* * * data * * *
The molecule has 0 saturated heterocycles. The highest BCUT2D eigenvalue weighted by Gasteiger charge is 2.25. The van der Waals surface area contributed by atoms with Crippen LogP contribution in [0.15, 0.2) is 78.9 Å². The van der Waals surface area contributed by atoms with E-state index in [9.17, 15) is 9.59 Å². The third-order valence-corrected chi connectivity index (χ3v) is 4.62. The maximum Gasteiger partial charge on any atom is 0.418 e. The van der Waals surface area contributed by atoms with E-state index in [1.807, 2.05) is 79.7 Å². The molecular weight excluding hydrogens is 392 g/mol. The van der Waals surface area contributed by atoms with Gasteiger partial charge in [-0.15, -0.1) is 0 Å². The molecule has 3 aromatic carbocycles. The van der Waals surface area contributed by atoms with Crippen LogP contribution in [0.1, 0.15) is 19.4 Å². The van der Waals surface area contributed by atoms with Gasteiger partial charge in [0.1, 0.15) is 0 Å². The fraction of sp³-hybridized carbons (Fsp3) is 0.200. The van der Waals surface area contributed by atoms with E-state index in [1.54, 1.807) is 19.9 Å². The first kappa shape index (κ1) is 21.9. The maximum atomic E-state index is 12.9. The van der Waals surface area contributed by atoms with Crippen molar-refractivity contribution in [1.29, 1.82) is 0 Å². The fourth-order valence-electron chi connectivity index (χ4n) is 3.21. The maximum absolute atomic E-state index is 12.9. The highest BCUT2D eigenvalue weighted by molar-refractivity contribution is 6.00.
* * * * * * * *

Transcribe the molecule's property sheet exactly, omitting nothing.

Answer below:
The molecule has 0 saturated heterocycles. The highest BCUT2D eigenvalue weighted by Gasteiger charge is 2.25. The van der Waals surface area contributed by atoms with Crippen LogP contribution in [0.15, 0.2) is 78.9 Å². The van der Waals surface area contributed by atoms with E-state index in [9.17, 15) is 9.59 Å². The third-order valence-corrected chi connectivity index (χ3v) is 4.62. The maximum Gasteiger partial charge on any atom is 0.418 e. The van der Waals surface area contributed by atoms with E-state index in [1.807, 2.05) is 79.7 Å². The molecular weight excluding hydrogens is 392 g/mol. The van der Waals surface area contributed by atoms with Gasteiger partial charge in [-0.15, -0.1) is 0 Å². The molecule has 3 aromatic carbocycles. The van der Waals surface area contributed by atoms with Crippen LogP contribution in [0.1, 0.15) is 19.4 Å². The van der Waals surface area contributed by atoms with Gasteiger partial charge in [0.1, 0.15) is 0 Å². The fraction of sp³-hybridized carbons (Fsp3) is 0.200. The van der Waals surface area contributed by atoms with E-state index in [1.54, 1.807) is 19.9 Å². The first kappa shape index (κ1) is 21.9. The maximum atomic E-state index is 12.9. The van der Waals surface area contributed by atoms with Crippen molar-refractivity contribution in [1.29, 1.82) is 0 Å². The fourth-order valence-electron chi connectivity index (χ4n) is 3.21. The maximum absolute atomic E-state index is 12.9. The highest BCUT2D eigenvalue weighted by molar-refractivity contribution is 6.00.